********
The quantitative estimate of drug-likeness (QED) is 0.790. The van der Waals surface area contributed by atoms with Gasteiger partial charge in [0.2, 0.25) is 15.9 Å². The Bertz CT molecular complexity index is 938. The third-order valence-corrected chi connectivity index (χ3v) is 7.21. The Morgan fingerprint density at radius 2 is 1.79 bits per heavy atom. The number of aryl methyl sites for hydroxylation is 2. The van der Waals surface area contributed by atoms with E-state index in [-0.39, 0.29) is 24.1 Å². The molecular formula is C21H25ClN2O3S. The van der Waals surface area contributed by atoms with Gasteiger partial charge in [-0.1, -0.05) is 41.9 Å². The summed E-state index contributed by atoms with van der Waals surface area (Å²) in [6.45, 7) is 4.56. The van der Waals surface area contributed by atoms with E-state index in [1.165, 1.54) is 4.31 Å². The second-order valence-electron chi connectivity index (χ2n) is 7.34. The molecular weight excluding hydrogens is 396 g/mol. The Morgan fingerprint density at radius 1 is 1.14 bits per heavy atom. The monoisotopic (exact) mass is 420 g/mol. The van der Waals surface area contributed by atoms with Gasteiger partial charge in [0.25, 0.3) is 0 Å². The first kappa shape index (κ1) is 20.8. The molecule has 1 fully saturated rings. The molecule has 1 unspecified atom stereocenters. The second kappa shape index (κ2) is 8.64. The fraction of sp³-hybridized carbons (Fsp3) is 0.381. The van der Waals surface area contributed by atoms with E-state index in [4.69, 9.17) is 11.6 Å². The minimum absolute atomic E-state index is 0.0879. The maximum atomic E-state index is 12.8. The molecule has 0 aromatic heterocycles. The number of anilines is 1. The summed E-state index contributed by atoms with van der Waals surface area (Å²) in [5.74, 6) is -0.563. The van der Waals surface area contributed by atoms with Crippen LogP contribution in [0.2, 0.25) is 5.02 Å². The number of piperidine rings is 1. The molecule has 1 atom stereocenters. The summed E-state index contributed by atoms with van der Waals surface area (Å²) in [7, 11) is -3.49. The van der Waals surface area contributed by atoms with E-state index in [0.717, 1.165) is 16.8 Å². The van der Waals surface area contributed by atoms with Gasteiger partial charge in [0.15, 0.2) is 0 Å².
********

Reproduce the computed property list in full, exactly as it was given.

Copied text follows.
The quantitative estimate of drug-likeness (QED) is 0.790. The van der Waals surface area contributed by atoms with Gasteiger partial charge in [0.2, 0.25) is 15.9 Å². The Bertz CT molecular complexity index is 938. The third-order valence-corrected chi connectivity index (χ3v) is 7.21. The Morgan fingerprint density at radius 2 is 1.79 bits per heavy atom. The number of aryl methyl sites for hydroxylation is 2. The van der Waals surface area contributed by atoms with E-state index in [-0.39, 0.29) is 24.1 Å². The molecular formula is C21H25ClN2O3S. The van der Waals surface area contributed by atoms with Gasteiger partial charge in [-0.1, -0.05) is 41.9 Å². The summed E-state index contributed by atoms with van der Waals surface area (Å²) in [6.45, 7) is 4.56. The van der Waals surface area contributed by atoms with E-state index in [1.165, 1.54) is 4.31 Å². The second-order valence-electron chi connectivity index (χ2n) is 7.34. The molecular weight excluding hydrogens is 396 g/mol. The Morgan fingerprint density at radius 1 is 1.14 bits per heavy atom. The monoisotopic (exact) mass is 420 g/mol. The van der Waals surface area contributed by atoms with Gasteiger partial charge in [0.25, 0.3) is 0 Å². The first kappa shape index (κ1) is 20.8. The molecule has 1 fully saturated rings. The molecule has 1 unspecified atom stereocenters. The second kappa shape index (κ2) is 8.64. The fraction of sp³-hybridized carbons (Fsp3) is 0.381. The van der Waals surface area contributed by atoms with E-state index in [4.69, 9.17) is 11.6 Å². The minimum absolute atomic E-state index is 0.0879. The maximum atomic E-state index is 12.8. The molecule has 0 aromatic heterocycles. The number of anilines is 1. The summed E-state index contributed by atoms with van der Waals surface area (Å²) in [5.74, 6) is -0.563. The van der Waals surface area contributed by atoms with Crippen LogP contribution in [0.2, 0.25) is 5.02 Å². The number of piperidine rings is 1. The molecule has 1 atom stereocenters. The summed E-state index contributed by atoms with van der Waals surface area (Å²) in [7, 11) is -3.49. The van der Waals surface area contributed by atoms with E-state index in [0.717, 1.165) is 16.8 Å². The van der Waals surface area contributed by atoms with Gasteiger partial charge in [0.15, 0.2) is 0 Å².